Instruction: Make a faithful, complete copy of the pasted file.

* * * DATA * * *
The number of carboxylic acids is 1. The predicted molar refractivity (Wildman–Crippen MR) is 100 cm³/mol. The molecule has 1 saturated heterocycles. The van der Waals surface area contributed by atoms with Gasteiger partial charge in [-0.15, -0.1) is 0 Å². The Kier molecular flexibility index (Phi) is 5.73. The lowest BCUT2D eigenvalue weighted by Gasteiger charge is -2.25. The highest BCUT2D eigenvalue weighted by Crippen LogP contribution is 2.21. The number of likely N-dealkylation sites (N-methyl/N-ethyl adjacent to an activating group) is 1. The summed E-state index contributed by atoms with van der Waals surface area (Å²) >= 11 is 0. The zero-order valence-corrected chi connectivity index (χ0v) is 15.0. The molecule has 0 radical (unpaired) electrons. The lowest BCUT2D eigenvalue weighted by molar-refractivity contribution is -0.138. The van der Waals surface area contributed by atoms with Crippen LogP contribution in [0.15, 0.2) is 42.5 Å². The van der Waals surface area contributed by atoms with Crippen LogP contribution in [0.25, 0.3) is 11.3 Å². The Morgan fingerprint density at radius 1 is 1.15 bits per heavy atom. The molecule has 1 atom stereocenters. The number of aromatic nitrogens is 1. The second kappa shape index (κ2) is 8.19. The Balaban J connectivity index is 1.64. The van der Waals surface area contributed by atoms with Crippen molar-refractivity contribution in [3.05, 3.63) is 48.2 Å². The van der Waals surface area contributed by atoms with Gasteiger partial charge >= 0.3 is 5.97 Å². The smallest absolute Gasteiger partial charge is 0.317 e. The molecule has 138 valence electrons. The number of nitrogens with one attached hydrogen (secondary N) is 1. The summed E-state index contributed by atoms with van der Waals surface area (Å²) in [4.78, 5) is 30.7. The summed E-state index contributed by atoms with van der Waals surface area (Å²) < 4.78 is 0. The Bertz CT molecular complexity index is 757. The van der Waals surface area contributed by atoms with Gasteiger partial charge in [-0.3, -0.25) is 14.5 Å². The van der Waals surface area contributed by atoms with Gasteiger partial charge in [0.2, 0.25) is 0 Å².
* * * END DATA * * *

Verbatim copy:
The number of carboxylic acids is 1. The predicted molar refractivity (Wildman–Crippen MR) is 100 cm³/mol. The molecule has 1 saturated heterocycles. The van der Waals surface area contributed by atoms with Gasteiger partial charge in [-0.15, -0.1) is 0 Å². The Kier molecular flexibility index (Phi) is 5.73. The lowest BCUT2D eigenvalue weighted by Gasteiger charge is -2.25. The highest BCUT2D eigenvalue weighted by Crippen LogP contribution is 2.21. The number of likely N-dealkylation sites (N-methyl/N-ethyl adjacent to an activating group) is 1. The summed E-state index contributed by atoms with van der Waals surface area (Å²) >= 11 is 0. The zero-order valence-corrected chi connectivity index (χ0v) is 15.0. The molecule has 0 radical (unpaired) electrons. The lowest BCUT2D eigenvalue weighted by molar-refractivity contribution is -0.138. The van der Waals surface area contributed by atoms with Crippen LogP contribution in [0.15, 0.2) is 42.5 Å². The van der Waals surface area contributed by atoms with Crippen LogP contribution in [0.25, 0.3) is 11.3 Å². The Morgan fingerprint density at radius 1 is 1.15 bits per heavy atom. The molecule has 1 atom stereocenters. The number of aromatic nitrogens is 1. The second kappa shape index (κ2) is 8.19. The Balaban J connectivity index is 1.64. The van der Waals surface area contributed by atoms with Crippen molar-refractivity contribution in [3.05, 3.63) is 48.2 Å². The van der Waals surface area contributed by atoms with Gasteiger partial charge >= 0.3 is 5.97 Å². The smallest absolute Gasteiger partial charge is 0.317 e. The molecule has 138 valence electrons. The number of nitrogens with one attached hydrogen (secondary N) is 1. The summed E-state index contributed by atoms with van der Waals surface area (Å²) in [4.78, 5) is 30.7. The summed E-state index contributed by atoms with van der Waals surface area (Å²) < 4.78 is 0. The Bertz CT molecular complexity index is 757. The van der Waals surface area contributed by atoms with Gasteiger partial charge in [-0.3, -0.25) is 14.5 Å². The van der Waals surface area contributed by atoms with Gasteiger partial charge in [0.2, 0.25) is 0 Å².